A Congresswoman of Proven Leverage
Rep. Jackie Speier, D-Calif., was a thorn in the banking industry's side long before her current fight to force leverage limits on big institutions. As a state senator, Speier wrote a landmark privacy law that forced banks to get customers' permission before selling personal information to third parties. Banks fought the legislation for years. When it was enacted in 2003, industry representatives predicted the law would end the world as we know it. (It didn't.)
Since coming to Washington, Speier has remained an outspoken bank critic. In 2009, she warned that the industry was fighting to gut a proposed consumer protection agency. But she has also been tough on the Obama administration for its foreclosure prevention plan.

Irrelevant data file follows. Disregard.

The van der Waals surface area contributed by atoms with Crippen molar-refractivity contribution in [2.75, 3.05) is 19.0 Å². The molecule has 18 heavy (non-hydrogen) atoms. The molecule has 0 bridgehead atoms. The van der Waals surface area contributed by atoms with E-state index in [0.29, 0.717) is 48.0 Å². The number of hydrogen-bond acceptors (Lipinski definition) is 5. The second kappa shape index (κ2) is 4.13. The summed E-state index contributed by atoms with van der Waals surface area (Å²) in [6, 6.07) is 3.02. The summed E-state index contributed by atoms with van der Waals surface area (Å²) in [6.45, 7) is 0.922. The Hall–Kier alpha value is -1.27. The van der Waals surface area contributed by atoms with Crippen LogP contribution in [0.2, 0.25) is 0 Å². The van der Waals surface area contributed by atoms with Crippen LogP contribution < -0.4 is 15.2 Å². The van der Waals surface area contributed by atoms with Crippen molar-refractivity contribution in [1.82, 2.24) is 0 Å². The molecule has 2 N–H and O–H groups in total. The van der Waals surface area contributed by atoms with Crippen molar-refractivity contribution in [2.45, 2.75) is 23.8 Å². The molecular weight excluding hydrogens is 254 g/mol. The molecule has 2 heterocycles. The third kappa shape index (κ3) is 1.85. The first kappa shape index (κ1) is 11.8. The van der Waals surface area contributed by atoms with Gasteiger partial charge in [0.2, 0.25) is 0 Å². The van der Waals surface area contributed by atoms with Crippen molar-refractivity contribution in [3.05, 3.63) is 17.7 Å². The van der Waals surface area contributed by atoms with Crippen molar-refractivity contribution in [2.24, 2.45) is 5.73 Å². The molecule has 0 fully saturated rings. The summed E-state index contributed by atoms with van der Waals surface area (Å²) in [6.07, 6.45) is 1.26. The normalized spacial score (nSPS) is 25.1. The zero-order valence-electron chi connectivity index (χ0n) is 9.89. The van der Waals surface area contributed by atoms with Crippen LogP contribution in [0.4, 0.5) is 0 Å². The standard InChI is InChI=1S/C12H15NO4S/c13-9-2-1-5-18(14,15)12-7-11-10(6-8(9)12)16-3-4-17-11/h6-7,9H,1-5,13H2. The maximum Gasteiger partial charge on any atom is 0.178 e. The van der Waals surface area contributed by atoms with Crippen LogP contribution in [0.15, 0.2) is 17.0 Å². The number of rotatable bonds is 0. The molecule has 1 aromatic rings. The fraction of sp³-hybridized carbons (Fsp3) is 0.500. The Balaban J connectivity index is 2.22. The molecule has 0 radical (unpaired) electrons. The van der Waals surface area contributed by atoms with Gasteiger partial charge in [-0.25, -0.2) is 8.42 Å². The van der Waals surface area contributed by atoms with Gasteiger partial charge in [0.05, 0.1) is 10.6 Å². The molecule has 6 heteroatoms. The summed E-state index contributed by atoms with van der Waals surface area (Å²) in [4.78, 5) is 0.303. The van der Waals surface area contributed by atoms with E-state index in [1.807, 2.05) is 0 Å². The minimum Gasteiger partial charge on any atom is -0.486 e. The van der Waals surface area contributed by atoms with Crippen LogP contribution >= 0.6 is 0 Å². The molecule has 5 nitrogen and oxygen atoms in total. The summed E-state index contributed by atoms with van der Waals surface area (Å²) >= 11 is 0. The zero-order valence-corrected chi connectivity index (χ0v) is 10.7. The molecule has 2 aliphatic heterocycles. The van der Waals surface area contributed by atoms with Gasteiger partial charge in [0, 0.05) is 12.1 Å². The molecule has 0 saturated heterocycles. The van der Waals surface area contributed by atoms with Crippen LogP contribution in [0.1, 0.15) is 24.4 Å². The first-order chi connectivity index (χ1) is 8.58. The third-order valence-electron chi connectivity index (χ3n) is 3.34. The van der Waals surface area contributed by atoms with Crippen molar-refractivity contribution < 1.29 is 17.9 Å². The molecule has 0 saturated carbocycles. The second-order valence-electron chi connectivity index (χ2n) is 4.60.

The conventional wisdom is that her leverage provision will have a tough time making it into the final regulatory reform bill. But banks have counted out Speier before — and lived to regret it.